Wimage.info {fields}  R Documentation 
Functions for finding the indices and other information for a 2d basis in a multiresolution wavelet decomposition.
Wimage.info(m = 128, n = m, cut.min = 4) Wimage.i2s(ind, m, n, cut.min) Wimage.s2i(i, j, level, flavor, m, n, cut.min, mat = TRUE)
m 
Nmber of rows of image (x) 
n 
number of columns of image (y) 
cut.min 
The minimum number of father basis functions along one axis. 
ind 
indices for the basis functions can either be a vector or 2 column matrix. 
i 
Vector of row locations for basis functions. Or a list with components i, j, level and flavor. 
j 
Vector of column locations for basis functions. 
level 
Resolution level of basis functions. 
flavor 
Type of basis function ( 0=S, 1=H, 2=V, 3=Di). See details below. 
mat 
If TRUE returned index will be a matrix where the basis functions are indexed by a row and column. 
The wavelet coefficents are computed efficiently as a single large
matrix/image but this format make it difficult to identify the indices
ofspecific kinds of basis functions. The wavelet basis functions as found
with a tensor product multiresolution. ( e.g. Wtransform.image
)
are orgainzied in levels of resolution and type. At the coarsest level of
resolution are father wavelets (dentoed by S for "smooth") roughly
centered on a rectanglar grid of locations (the size of the grid
controlled by cut.min
). At this resolution are three mother
wavelets that capture horizontal (H), vertical (V) and diagonal( Di)
structure at this scale. These basis functions are also centered on a
lattice of grid locations. Subsequent levels only use the H,V, Di mother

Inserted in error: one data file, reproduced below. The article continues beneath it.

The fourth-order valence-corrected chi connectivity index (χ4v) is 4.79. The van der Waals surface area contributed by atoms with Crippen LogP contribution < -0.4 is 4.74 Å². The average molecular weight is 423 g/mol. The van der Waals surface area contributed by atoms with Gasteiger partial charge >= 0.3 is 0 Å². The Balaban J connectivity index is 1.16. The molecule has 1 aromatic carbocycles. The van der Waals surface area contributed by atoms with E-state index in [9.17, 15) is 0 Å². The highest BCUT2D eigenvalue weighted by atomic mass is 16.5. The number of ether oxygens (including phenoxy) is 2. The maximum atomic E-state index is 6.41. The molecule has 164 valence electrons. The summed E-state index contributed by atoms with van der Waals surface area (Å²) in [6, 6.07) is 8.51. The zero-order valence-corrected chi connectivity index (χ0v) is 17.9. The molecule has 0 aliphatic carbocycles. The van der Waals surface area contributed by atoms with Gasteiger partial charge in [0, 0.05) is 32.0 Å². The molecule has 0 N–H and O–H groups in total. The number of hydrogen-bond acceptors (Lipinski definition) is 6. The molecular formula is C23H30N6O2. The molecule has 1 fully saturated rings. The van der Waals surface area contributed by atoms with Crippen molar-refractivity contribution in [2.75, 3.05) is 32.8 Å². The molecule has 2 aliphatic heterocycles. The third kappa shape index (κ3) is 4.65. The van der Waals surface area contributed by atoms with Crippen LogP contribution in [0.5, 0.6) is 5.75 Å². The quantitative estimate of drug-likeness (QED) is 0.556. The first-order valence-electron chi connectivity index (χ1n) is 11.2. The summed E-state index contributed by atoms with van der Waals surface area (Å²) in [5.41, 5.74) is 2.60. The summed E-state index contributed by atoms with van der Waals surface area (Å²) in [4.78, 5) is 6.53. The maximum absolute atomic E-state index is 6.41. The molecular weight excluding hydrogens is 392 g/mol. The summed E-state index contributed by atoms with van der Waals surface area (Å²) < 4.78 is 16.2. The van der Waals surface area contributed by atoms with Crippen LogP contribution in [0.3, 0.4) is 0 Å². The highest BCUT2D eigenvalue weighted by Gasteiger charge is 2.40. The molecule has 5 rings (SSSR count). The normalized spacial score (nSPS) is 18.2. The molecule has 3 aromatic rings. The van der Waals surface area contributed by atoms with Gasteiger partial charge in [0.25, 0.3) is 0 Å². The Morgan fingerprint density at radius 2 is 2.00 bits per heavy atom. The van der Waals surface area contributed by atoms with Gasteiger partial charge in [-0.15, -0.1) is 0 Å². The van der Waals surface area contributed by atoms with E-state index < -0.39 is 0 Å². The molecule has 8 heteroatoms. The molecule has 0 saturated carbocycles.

wavelet templates. For example given a 32X32 image with cut.min=4 There
are three levels of resolution and 1024 basis functions total. The
coarsest level is 16 S basis functions on a regular 4X4 grid, 16 H, 16 V
and 16 Di basis function also on 4X4 grid. The next level has 64 H, V and
Di basis functions on an 8X8 grid and the final level has 256 H, V and Di
basis functions on a 16X16 grid, giving a grand total of 1024 basis
functions.
Without some additional calculations it is possible to organize the
results in
different resolutions. This function provides the necessary indexing information to
do this. See the function plot.Wimag
as an exmaple of how this is used.
Indexing the image can happen in 3 ways. 1)as a structure where one specifies the location (i,j) , level, and flavor. 2) as the row and column indices of the image. 3) as a single index if the image is stacked as a long vector. The functions Wimage.s2i and Wimage.i2s convert indices between these forms.
Wimage.info returns a list where all indices pertain to location or subsets of the mXn matrix of wavelet coefficients.
m 
Number of rows in image 
n 
Number of columns of image 
cut.min 
cut.min 
S 
A vector with 4 elements. S[1]:S[2] range of rows for father wavelets
and S[3]:S[4] range of columns for father wavelets.

Doug Nychka
plot.Wimage
, Wtransform.image
#Find a basis function. # For a basis on a 64X64 image with cut.min=8 find a # horizontal basis function at second level of resolution in the (4,4) # position. ( There are 16X16 horizontal basis functions at the 2 nd level # Wimage.s2i( i=3,j=2, level=2, flavor=1, m=64, n=64, cut.min=8)> ind tmp< matrix( 0, 64,64) tmp[ind] < 1 Wtransform.image( tmp, cut.min=8, inv=TRUE)> look image.plot( look) # A check of Wimage.i2s Wimage.i2s( ind,m=64, n=64, cut.min=8) # should get i=3,j=2, level=2, flavor=1 # complete check of functions Wimage.i2s( 1:512, cut.min=8, m=16, n=32)> look Wimage.s2i( look, cut.min=8, m=16, n=32, mat=FALSE)> look2 sum( look2  (1:512)) # sum should be zero # W transform of John Lennon image data(lennon) m< nrow(lennon) n< ncol(lennon) # add an grey strip down middle columns lennon[ , 128:132]< 120 look< Wtransform.image( lennon, cut.min=8) # get info info< Wimage.info( n, m, cut.min=8) # Zero out all V basis functions coefficients, tmp< look Vind< info$V for (lev in 1: info$Lmax){ tmp[ Vind[lev,1]: Vind[lev,2], Vind[lev,3]: Vind[lev,4]]< 0 } look2< Wtransform.image( tmp, cut.min=8, inv=TRUE) # take a look at vertically filtered image set.panel( 2,1) par( pty="s") image( lennon, col=grey(seq(0,1,,256))) image( look2, col=grey(seq(0,1,,256))) # NOTE: # What is vertical and horizontal is confusing here # due to the convention of the R image plot of running rows # of the image as the X coordinate # The grey column in lennon image is plotted as # a horizontal line #